Major cruise lines begin to drop mask requirements on US cruises

All three of the world’s largest cruise companies, Carnival, Royal Caribbean and Norwegian, have dropped their mask requirements on cruises departing from US ports after March 1st.

Carnival, Royal Caribbean and Norwegian Cruise Line, as well as their subsidiary lines, have changed their face mask rules for passengers from mandatory to recommended.

The change has also been adopted by Carnival-owned Princess Cruises, Royal Caribbean-owned Celebrity Cruises, and Norwegian’s subsidiary brands, Oceania Cruises and Regent Seven Seas Cruises.

Caribbean cruises are increasingly becoming mask-optional.

RELATED: Has the cruise industry turned the corner on COVID-19?

RELATED: Majority of lines opt-in to CDC’s voluntary COVID program

Even Virgin Voyages has indicated it will no longer be mandating face coverings, although it still encourages guests to wear them, particularly when indoors.

The move comes as COVID-19 cases begin to decline throughout the United States, while cases being reported aboard cruise ships have also dropped significantly, largely as a result of cruise line’s strict vaccination rules, and health and safety protocols.

Other major cruise lines sailing from US ports, such as MSC and Disney Cruise Line, have not yet indicated whether they will be dropping mask requirements.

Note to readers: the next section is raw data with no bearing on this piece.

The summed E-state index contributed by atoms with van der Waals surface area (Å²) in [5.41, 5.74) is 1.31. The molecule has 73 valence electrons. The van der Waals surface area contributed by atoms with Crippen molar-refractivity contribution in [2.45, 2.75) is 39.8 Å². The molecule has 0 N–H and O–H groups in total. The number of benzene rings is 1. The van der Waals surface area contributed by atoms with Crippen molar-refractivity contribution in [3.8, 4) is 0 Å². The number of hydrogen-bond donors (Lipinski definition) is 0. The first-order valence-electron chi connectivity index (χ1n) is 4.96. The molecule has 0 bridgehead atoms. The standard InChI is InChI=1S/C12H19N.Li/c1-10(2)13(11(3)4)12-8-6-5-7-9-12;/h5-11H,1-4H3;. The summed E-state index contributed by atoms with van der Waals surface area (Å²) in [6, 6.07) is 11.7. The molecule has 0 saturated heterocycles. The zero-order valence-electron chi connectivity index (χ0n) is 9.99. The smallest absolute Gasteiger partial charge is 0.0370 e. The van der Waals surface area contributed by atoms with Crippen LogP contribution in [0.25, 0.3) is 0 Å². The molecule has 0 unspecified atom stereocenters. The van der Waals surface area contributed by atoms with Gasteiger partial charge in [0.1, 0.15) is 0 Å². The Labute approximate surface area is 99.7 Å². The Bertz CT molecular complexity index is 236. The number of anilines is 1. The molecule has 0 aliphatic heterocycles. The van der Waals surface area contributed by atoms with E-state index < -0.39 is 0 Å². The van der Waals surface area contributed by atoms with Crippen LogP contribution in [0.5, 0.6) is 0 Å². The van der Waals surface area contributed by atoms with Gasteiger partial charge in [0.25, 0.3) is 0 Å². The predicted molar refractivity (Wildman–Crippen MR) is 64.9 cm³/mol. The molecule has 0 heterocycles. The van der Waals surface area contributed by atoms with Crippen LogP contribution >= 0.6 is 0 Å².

The decrease in COVID-19 infections reported aboard cruise ships sailing from the US recently prompted the CDC to decrease its travel warning for cruise ships from Level 4 (very high risk) to Level 3 (high risk).

The CDC added, however, that people who have not received a booster shot should avoid cruising, which includes just over half the US population, according to CDC data.

These developments also come after the CDC ended its Conditional Sailing Order and replaced it with a voluntary program that retained many of the same health and safety features, but was not mandatory for cruise ships sailing from US ports.

Around 110 ships have joined the program, however, prompted in large-part by the CDC’s ship-rating system, which would have designated cruise ships not in the program as grey, creating a potential marketing headache for cruise lines.

The CDC’s updated ship-rating system takes booster shots into consideration, with three tiers regarding a ship’s level of vaccination.

“Not highly vaccinated” ships have less than 95% of passengers and 95% of crew fully vaccinated.

“Highly vaccinated” ships have at least 95% of passengers and 95% of crew fully vaccinated, but less than that percentage “up to date” with booster shots when applicable. Nearly all 110 ships sailing from the US fall into the category.

The “Vaccination Standard of Excellence,” is reserved for ships that have at least 95% of passengers and 95% of crew fully vaccinated and boosted when applicable.

While the program is technically voluntary for cruise ships, opting out would mean getting a “gray status” designation, indicating the CDC cannot confirm the ship’s Covid-19 public health measures. Consequently, 110 ships have opted into the program and none have opted out, according to the CDC’s dashboard.

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